by Joe Logan, President OFU
Sometimes it seems like a colossal waste of time and energy but organizations like ours are compelled to rise and speak out when destructive things are happening. Such was the case last week as an extraordinary series of events took place in Washington D.C.
On May 18, a dispute resolution panel from the World Trade Organization (WTO) announced its decision that an existing U.S. law requiring food companies to apply Country Of Origin Labeling (COOL) to many meat products presents a hardship to other nations who wish to sell their products to American customers. The dispute was initiated by Canada and Mexico, who together export about 7% of the beef and 5% of the pork consumed by Americans. Oddly, the dispute panel was chaired by a representative of Mexico.
As a result of their decision, Canada and Mexico will be given the chance to prove/document the economic harm they have suffered. Pending sufficient proof, they will be entitled to impose an equal value of penalties onto the offending country (the U.S.) in the form of tariffs of any American products of their choosing.
The WTO settles many such disputes each year and the process is often a multi-year affair, which includes numerous delays and much negotiation among the parties before a final resolution. This case, however, is taking a radically different course. The nations claiming to be harmed (Mexico and Canada) are supported by some organizations who are authorized by the U.S. government. As ridiculous as it might seem, the National Cattlemen’s Beef Association (NCBA) and the National Pork Producers Council (NPPC) – two organizations authorized by the U.S. Congress — are siding with our trading partners and against the United States in this case.
The rationale for this strange occurrence is simple but frightening in its implications. Our livestock producing, processing and marketing systems have been changing in profound ways. Our pork, poultry and beef industries have become highly integrated and globalized. They are now dominated by a handful of very large, global corporations. Gone are the days when independent farmers raised hogs and chickens and offered them for sale in local or regional markets. Although many independent cattlemen still raise calves, the feedlots where most cattle reach market weight are dominated by large corporate beef processors.
In such a global, integrated system, both processors and importers have taken seats on the boards of the organizations (like NCBA and NPPC) that were once held by independent farmers and ranchers. Now, those organizations serve the interests of their global corporate giants who own and control the lion’s share of the livestock, processing plants and distribution chains. If today’s globalized, integrated system had been this firmly in place in 2002, we would never have been able to get COOL enacted, despite that it is very strongly supported by both consumers and independent farmers.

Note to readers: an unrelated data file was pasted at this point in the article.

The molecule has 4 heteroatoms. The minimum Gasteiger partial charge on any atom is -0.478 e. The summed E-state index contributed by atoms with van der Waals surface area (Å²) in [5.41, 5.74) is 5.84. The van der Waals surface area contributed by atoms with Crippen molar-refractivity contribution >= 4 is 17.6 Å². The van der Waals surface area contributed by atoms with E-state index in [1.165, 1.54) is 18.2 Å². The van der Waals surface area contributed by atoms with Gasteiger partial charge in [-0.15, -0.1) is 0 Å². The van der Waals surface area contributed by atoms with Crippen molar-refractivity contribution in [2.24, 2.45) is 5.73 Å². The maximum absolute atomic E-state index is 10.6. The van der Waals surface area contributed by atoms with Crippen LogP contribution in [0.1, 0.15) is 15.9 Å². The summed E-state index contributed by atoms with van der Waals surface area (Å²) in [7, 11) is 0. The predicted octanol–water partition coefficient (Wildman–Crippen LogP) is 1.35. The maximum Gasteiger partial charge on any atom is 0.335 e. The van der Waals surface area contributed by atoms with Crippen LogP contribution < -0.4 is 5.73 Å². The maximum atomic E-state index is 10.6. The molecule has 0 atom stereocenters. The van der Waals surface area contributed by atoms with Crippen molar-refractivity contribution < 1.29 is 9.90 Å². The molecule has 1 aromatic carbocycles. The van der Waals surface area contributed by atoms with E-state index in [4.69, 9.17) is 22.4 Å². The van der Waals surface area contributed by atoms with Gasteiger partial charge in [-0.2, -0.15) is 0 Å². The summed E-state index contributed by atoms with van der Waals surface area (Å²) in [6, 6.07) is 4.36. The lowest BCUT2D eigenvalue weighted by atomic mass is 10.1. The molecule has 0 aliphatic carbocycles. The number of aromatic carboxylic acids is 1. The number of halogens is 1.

The National Farmers Union fought vigorously for the better part of two decades to get COOL passed by Congress and enacted by USDA. We have been extremely proud to have championed a policy that was so robustly supported by consumers and that gave those remaining independent farmers and ranchers a chance to redeem the benefits of their extraordinary efforts to produce safe, high quality food products for American Consumers.
The changing structure of the livestock and food industry, along with the changing character of our more partisan congress, have created a seismic shift in the political landscape for issues like COOL. Members of Congress can now ignore the enormous popularity of issues like COOL (90% approval) and instead bow to the interests of corporate lobbyists who can provide resources needed to overwhelm any political foe.
In this political environment, it is not surprising that the opponents of COOL – the global food processing companies have mustered the resources to influence key members of congress to take extraordinary actions like the one that occurred on May 19: The House Ag Committee Chairman introduced a bill to repeal the COOL. Not only did Chairman Conaway introduce the bill, but he conducted an expedited “mark up” and committee vote to approve his bill the following day.
Despite our feverish efforts to inform many thoughtful members, the bill easily passed out of committee and will be scheduled for a vote on the floor of the House in June. After several days of work talking to hundreds of members of the House and Senate, we believe we have headed the stampede. We feel confident that the WTO process will have a chance to play out before Congress takes repeals the law.
We are also confident that Canada, Mexico and the global meat processors will be hard pressed to demonstrate any legitimate harm from our COOL law. If so, our hard-fought and highly popular policy may survive and serve the interests of consumers and for years to come.
If you haven’t already, please call your member of Congress and ask your friends and family – farmer and consumer alike – to do the same. Tell your representative that Americans deserve to know where their food comes and that America’s – and Ohio’s – family farmers deserve their right to proudly proclaim their bounty is a product of the U.S.A.